(As for our system for investigating officer-involved shootings, I'll be writing a future column about that issue, but suffice to say, it's deeply flawed.)
Why does this issue matter? After all, aren't most of the targets hardened criminals?
Aside from the potential for deadly mistakes, these shootings tend to fray the relationship between police and the public, especially in certain neighborhoods where the shootings are most concentrated.
And, frayed relationships with the law-abiding public, especially in tough neighborhoods, make solving and preventing crime that much harder. One would hope this would concern Metro.
A scarier scenario is that the shootings are just a symptom of a larger disease -- a lawless cowboy policing culture, like the Los Angeles Police Department of decades past. Let's hope that's not the case.
I was troubled by an R-J story last year about police training, in which the training officer told the reporter, "I believe every single recruit here, when they put that badge on, they are warriors. We're fighting a war."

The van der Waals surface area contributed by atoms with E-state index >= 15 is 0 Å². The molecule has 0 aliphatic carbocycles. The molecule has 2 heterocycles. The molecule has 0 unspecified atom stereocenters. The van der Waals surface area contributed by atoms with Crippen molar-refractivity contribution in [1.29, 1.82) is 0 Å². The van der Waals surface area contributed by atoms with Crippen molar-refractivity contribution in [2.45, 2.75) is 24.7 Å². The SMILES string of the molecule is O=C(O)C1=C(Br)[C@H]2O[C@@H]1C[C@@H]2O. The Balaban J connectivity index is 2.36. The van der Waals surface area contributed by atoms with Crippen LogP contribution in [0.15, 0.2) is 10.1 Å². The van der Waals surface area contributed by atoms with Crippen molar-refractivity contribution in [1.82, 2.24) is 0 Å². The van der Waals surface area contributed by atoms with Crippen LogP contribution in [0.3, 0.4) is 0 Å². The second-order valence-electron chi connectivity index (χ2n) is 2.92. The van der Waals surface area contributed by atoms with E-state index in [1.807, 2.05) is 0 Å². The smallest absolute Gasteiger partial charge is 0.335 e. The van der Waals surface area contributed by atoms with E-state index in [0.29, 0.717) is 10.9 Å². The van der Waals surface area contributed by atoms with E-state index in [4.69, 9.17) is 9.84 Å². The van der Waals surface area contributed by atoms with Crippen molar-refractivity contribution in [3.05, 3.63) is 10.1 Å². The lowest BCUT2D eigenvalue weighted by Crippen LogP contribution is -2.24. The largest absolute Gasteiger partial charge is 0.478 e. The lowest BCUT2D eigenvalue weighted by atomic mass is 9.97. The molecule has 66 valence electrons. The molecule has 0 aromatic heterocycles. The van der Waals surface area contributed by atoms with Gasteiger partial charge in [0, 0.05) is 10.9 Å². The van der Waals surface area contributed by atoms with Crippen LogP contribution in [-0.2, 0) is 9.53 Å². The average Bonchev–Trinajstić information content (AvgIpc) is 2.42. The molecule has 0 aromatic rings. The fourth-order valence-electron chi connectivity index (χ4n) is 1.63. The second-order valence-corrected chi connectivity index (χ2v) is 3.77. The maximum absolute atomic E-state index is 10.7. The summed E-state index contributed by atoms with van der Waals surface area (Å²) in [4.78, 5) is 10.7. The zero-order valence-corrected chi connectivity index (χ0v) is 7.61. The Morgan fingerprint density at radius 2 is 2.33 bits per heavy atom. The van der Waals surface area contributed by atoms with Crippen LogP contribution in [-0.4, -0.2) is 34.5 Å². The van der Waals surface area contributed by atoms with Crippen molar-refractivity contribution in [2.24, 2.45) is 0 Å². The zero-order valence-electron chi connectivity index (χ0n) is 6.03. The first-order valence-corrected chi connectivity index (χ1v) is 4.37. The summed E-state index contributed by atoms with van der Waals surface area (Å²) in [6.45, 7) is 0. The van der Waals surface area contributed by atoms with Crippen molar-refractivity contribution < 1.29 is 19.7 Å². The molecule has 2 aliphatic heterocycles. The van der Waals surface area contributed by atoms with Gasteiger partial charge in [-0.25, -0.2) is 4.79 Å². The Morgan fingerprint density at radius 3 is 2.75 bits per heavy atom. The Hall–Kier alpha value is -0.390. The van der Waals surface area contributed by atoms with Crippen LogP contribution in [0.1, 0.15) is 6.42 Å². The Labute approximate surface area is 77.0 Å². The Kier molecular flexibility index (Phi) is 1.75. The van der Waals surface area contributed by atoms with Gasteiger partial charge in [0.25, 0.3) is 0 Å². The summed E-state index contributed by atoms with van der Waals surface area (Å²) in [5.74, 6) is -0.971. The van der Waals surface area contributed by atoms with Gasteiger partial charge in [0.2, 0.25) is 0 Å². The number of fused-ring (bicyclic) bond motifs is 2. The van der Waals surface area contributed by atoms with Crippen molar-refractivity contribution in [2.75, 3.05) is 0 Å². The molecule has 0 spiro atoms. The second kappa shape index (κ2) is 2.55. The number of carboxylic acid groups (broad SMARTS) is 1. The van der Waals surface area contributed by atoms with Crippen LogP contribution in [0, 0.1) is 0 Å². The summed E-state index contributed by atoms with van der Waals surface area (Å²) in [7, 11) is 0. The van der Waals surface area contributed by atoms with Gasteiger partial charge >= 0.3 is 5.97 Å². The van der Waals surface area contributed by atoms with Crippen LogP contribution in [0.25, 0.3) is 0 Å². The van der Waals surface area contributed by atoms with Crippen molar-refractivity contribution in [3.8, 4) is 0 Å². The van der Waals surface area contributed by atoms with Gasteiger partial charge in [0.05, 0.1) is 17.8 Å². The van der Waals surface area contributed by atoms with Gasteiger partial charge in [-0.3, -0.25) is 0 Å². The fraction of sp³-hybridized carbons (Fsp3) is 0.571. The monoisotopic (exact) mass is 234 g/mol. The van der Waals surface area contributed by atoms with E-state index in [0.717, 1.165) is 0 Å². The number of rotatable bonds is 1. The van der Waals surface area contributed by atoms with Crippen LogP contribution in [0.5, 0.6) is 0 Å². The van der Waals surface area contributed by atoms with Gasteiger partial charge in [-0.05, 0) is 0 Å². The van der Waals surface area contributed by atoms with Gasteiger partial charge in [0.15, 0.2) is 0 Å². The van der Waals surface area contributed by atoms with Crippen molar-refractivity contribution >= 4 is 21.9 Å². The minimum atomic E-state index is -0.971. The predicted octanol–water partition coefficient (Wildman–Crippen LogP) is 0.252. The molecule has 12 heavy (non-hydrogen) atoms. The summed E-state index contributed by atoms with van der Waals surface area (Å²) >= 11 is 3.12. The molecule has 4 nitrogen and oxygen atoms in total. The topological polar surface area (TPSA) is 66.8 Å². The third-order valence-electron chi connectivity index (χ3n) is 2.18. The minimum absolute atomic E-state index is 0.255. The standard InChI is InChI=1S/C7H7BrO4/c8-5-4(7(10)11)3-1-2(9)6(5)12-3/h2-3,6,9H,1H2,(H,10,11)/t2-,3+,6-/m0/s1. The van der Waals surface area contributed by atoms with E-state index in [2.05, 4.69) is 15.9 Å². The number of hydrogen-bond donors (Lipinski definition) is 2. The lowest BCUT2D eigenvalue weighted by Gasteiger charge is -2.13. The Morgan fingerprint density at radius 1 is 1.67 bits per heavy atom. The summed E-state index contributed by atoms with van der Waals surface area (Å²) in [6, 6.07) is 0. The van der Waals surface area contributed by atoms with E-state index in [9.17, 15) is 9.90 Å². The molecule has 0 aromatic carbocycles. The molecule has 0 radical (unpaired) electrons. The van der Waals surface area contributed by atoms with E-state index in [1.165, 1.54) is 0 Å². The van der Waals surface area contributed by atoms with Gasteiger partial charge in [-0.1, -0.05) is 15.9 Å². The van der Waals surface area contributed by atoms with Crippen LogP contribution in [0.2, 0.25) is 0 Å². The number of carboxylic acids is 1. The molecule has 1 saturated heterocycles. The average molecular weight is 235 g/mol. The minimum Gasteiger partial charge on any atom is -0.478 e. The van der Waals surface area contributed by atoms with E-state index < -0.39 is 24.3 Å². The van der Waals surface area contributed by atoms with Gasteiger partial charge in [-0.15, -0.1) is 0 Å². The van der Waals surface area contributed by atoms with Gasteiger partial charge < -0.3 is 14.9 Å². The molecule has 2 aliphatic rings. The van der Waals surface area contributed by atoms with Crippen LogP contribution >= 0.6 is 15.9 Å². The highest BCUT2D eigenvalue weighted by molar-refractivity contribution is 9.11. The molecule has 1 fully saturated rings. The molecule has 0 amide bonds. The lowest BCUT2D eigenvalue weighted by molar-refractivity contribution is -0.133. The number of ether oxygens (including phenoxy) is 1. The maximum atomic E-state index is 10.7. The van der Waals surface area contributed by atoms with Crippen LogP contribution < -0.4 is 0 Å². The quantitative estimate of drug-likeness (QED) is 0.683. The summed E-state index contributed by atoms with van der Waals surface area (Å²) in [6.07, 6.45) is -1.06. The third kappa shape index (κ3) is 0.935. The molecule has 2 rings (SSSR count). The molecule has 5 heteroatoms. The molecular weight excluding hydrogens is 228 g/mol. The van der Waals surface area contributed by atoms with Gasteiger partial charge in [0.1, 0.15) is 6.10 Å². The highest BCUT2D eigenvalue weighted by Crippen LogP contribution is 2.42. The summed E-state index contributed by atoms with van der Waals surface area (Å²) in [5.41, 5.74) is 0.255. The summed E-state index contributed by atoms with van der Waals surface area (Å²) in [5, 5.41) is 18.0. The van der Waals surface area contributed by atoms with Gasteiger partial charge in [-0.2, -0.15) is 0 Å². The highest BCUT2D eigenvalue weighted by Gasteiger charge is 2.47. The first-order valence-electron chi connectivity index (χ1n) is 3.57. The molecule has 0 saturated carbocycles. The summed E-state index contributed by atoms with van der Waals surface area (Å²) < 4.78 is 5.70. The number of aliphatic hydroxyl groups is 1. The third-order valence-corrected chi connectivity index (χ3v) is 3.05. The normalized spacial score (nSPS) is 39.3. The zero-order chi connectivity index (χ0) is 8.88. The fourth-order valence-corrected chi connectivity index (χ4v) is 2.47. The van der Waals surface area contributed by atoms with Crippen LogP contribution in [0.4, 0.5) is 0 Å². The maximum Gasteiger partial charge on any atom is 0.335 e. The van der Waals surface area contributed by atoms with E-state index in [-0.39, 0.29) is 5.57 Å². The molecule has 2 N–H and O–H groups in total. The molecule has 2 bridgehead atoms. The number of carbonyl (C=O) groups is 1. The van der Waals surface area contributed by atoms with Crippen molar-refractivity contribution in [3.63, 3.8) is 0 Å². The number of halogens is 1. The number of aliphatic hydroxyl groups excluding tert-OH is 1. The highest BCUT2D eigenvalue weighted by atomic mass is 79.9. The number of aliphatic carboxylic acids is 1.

I get that there are bad people out there who wish harm on all of us, including police officers. But if law abiding citizens -- Metro's best intelligence resource -- feel besieged by a militarized police force, how willing will they be to help police prevent and solve crime?
As O'Donnell told me: "Some of that is clearly not the right rhetoric when you're talking about civilian democratic policing."
He said there's a proper balance, that officers must be able to go from zero to 60 when a threat arises, but also understand that policing and war-fighting are two very different skills.
"When policing becomes an 'us v. them' thing, the 'otherness' thing, that's the invitation to abuse. When everybody is an attacker, an assailant, a lethal threat -- that's not the right mind-set," he said.
Sousa said that kind of language doesn't match his experience with Metro, which he said has been progressive in its willingness to work with researchers and community groups. He said he's worked with a lot of officers he called "community-oriented, problem-solving officers."
For instance, the Safe Village Initiative in West Las Vegas combined police resources with intense community outreach to churches, schools, UNLV and health care providers. The effort reduced violent crime by 40 percent.
Given that kind of success, we have every reason to believe similar efforts in police-community relations -- including on use of force issues -- can be just as successful.
Police in our society are granted a legalized monopoly on violence and kidnapping. As such, there is no greater civic obligation than keeping a watchful eye on the officers of the law who are granted that enormous responsibility.
I commend the R-J -- including for shelling out the $10,000 to Metro to get the records.